Present address: Michigan State University, Kellogg Biological Station, 3700 East Gull Lake Drive, Hickory Corners, MI 49060, USA.
Island hopping introduces Polynesian field crickets to novel environments, genetic bottlenecks and rapid evolution
Article first published online: 18 MAR 2011
© 2011 The Authors. Journal of Evolutionary Biology © 2011 European Society For Evolutionary Biology
Journal of Evolutionary Biology
Volume 24, Issue 6, pages 1199–1211, June 2011
How to Cite
TINGHITELLA, R. M., ZUK, M., BEVERIDGE, M. and SIMMONS, L. W. (2011), Island hopping introduces Polynesian field crickets to novel environments, genetic bottlenecks and rapid evolution. Journal of Evolutionary Biology, 24: 1199–1211. doi: 10.1111/j.1420-9101.2011.02255.x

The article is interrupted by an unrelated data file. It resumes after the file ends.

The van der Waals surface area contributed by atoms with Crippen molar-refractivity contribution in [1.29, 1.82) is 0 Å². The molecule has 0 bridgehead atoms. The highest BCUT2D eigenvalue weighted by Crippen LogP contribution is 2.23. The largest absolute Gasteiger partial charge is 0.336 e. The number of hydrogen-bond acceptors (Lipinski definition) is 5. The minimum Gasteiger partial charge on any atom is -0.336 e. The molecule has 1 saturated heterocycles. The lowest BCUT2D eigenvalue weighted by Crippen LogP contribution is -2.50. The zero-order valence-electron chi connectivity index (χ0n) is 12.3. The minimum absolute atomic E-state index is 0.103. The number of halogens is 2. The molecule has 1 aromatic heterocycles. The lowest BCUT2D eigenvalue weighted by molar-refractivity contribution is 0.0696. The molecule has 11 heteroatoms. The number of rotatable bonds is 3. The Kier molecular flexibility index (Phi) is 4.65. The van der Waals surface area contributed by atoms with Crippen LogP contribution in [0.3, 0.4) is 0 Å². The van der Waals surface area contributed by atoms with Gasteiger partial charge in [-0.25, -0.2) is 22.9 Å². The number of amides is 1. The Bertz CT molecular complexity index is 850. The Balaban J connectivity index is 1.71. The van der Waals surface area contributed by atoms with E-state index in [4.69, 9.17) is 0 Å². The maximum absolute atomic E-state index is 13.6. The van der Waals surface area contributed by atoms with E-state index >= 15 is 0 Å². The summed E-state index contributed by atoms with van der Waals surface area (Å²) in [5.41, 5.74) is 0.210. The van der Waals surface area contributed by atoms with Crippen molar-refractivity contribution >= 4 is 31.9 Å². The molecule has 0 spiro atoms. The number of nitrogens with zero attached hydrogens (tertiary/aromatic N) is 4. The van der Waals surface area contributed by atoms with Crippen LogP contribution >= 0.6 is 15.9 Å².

- Issue published online: 6 MAY 2011
- Article first published online: 18 MAR 2011
- Received 7 December 2010; revised 31 January 2011; accepted 3 February 2011
- human migration;
- rapid evolution;
- sexual signal;
- Teleogryllus oceanicus
Teleogryllus oceanicus, a cricket native to Australia, was introduced to Hawaii where it encounters a novel natural enemy responsible for their recent rapid evolutionary loss of singing ability. To explore how genetic diversity varies across their broad range, their mode of introduction to Hawaii and nonadaptive influences on the sexual signalling system, we assessed variation at seven microsatellite loci in 19 Australian and island populations. Genetic variability was highest in Australia, intermediate in Oceania and lowest in Hawaii, and differentiation among local populations was a clear function of geographical distance. Hawaiian populations are most closely related to those from the Society Islands and Cook Islands, and a neighbour-joining tree based on DA is consistent with movement by Polynesian settlers. We found evidence of bottlenecks in six island populations (including three Hawaiian populations), supporting previous findings in which bottlenecks were implicated in the crickets’ loss of singing ability.